I painted this on a trip to Paris last year with my wife Francine. It was a Sunday afternoon and the crowd on the steps were listening to an artist playing hits from the 70s in English.

Wednesday, October 28, 2009

Head to Head with Cancer

My Mom Phyllis, was first diagnosed with cancer in late November 1996.

She was in Florida at the time and even though she was fully insured, her long time Florida doctor recommended that she return to Canada so our family could help support her and my Dad through her coming battles. Mom was operated on two weeks later and had several really rough months but she survived her ordeal.

Sadly, the cancer returned early 2000. This time she was not so lucky. She died on October 27th in a small hospital north of Montreal surrounded by my Dad, sister, two brothers, another long time family friend and me. Her passing brought our family, which was already close, even closer together. Every year at this time we get together, raise a glass and tell Silly Philly stories.

Four years ago, on the fifth anniversary of her passing, we decided to participate in the local Shave to Save campaign that raised funds for Cancer. Our employees, suppliers and clients raised over $11,000 for this great cause and my best friend Cam Ferguson, my brother Stephen as well as my two sons Jonathan and Jordan along with me shaved our heads for the cause.

We decided to do it again this year. Again on the anniversary of my Mom’s passing. The only difference being we opened it up to all our employees. Yesterday afternoon, almost 20 of us participated in our very own event: Head to Head with Cancer.

More importantly… we have raised over $35,000!

(Click here for more pictures of the event)

I want to thank all fellow shavees for participating in this event. I want to thank all my Rideau employees, suppliers, clients and friends who contributed to the event. I also want to thank my good friend and hockey legend Jean Béliveau for coming out and supporting all of us. Jean battled cancer the same time as my Mom so his participation was especially welcome.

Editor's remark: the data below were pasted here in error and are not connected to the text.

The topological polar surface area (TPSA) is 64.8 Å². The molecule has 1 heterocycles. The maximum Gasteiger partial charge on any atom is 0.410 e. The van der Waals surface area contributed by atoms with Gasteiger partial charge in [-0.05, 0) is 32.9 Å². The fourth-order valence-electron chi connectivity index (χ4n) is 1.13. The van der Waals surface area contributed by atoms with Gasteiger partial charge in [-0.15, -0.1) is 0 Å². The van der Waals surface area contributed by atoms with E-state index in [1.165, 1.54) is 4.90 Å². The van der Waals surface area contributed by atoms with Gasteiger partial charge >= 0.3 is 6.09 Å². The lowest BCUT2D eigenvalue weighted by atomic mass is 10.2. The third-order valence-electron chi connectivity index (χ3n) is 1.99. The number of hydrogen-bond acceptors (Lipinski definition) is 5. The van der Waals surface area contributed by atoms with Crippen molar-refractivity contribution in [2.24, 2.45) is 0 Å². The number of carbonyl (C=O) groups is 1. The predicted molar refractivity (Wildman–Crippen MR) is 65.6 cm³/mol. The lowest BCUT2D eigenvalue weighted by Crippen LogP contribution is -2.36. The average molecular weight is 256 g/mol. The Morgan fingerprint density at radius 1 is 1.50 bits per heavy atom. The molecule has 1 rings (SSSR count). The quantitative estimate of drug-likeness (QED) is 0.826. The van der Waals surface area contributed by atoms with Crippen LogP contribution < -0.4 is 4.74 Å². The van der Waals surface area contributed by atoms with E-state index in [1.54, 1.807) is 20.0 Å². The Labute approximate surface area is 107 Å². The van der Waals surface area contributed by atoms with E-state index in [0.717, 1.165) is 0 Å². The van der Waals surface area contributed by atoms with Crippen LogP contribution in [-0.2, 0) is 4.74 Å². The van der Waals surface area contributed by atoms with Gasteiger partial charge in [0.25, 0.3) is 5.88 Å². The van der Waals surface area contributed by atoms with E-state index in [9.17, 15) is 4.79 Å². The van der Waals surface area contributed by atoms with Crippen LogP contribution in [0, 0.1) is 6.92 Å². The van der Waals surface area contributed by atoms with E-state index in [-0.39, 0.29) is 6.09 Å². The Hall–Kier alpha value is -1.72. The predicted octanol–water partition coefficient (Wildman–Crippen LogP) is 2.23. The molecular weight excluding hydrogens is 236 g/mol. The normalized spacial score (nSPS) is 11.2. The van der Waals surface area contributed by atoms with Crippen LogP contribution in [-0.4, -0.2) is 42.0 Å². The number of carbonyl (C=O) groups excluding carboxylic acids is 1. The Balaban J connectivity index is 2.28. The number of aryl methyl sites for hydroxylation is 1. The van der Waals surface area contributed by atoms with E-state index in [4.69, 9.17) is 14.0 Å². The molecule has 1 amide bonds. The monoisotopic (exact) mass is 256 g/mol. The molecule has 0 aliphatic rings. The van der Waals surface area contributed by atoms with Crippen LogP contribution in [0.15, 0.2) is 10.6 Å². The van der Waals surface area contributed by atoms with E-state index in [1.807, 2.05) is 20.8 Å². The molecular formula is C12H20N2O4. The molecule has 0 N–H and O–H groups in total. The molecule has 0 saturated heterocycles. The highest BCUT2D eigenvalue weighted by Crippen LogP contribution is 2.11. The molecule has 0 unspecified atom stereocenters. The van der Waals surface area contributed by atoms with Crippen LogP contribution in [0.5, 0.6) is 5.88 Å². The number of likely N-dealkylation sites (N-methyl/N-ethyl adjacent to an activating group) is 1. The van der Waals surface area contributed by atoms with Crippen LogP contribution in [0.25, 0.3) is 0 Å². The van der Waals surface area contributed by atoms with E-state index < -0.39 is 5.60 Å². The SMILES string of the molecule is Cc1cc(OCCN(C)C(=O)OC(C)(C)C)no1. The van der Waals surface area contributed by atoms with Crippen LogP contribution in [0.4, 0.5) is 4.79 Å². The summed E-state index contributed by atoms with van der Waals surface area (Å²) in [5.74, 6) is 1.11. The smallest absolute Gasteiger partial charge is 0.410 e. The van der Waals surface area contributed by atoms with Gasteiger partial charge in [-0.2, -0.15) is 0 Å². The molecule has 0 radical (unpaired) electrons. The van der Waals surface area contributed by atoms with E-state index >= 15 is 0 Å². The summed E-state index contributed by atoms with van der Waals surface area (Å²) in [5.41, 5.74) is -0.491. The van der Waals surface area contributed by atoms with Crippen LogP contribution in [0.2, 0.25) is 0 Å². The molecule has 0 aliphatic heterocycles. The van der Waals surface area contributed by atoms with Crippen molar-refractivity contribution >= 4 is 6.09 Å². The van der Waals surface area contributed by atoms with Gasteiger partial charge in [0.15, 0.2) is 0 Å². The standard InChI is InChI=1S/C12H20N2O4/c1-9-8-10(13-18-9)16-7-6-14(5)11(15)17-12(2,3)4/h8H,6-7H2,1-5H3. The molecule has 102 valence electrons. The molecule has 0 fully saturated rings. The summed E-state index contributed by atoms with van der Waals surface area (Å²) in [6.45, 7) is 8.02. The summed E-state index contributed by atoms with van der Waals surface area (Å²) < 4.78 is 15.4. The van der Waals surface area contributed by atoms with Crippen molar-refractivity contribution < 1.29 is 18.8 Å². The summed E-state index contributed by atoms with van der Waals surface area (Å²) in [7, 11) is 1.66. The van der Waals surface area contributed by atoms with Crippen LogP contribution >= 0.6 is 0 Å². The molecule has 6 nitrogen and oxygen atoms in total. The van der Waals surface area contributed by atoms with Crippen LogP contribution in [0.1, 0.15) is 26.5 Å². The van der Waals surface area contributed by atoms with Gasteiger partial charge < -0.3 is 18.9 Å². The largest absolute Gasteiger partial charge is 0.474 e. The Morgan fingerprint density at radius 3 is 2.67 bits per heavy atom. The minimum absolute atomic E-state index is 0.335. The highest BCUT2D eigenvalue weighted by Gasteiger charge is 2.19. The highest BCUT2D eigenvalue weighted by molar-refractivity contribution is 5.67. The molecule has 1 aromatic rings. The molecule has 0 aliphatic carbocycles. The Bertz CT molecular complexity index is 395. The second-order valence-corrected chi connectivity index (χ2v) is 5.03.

Together we can all beat this terrible disease that has taken away so many of our loved ones.

Monday, October 26, 2009

2010 Recognition RX: Engaging Employees for Economic Recovery

One of my proudest professional accomplishments was to found the Recognition Council, a Strategic Industry Grouping (SIG) within the Incentive Marketing Association (IMA) . For the last two years I have had the privilege of serving as its President.

The Recognition Council was formed to provide an awareness of how recognition and rewards can help achieve better business performance. Our focus is to educate and promote the benefits of recognition and rewards to the worldwide business community.

Today the Recognition Council numbers 30 strong and consists of our industry's leading recognition and reward companies.

We have just released our very timely second white paper “2010 Recognition RX: Engaging Employees for Economic Recovery.” This will help your organization determine how recognition programs and budgets should be constructed for maximum impact.

I would be remiss if I did not publicly thank Susan Adams, the Recognition Council’s Chair of Education Content. While many people worked on our white papers, Susan acted as our Chief Organizer and we all owe her a big debt of gratitude.

Click here to view other Recognition Council resources.

BTW… Sue probably has the coolest business title of anyone I know… she is Dittman Incentive Marketing’s “Great Escapes Solutions Director”! And no… this doesn’t mean breaking folks out of prison! If you’d like to learn more about Dittman Incentive Marketing and Susan’s innovative Great Escape solutions check out this recent article in


Friday, October 23, 2009

HRO World Europe - November 18-19 London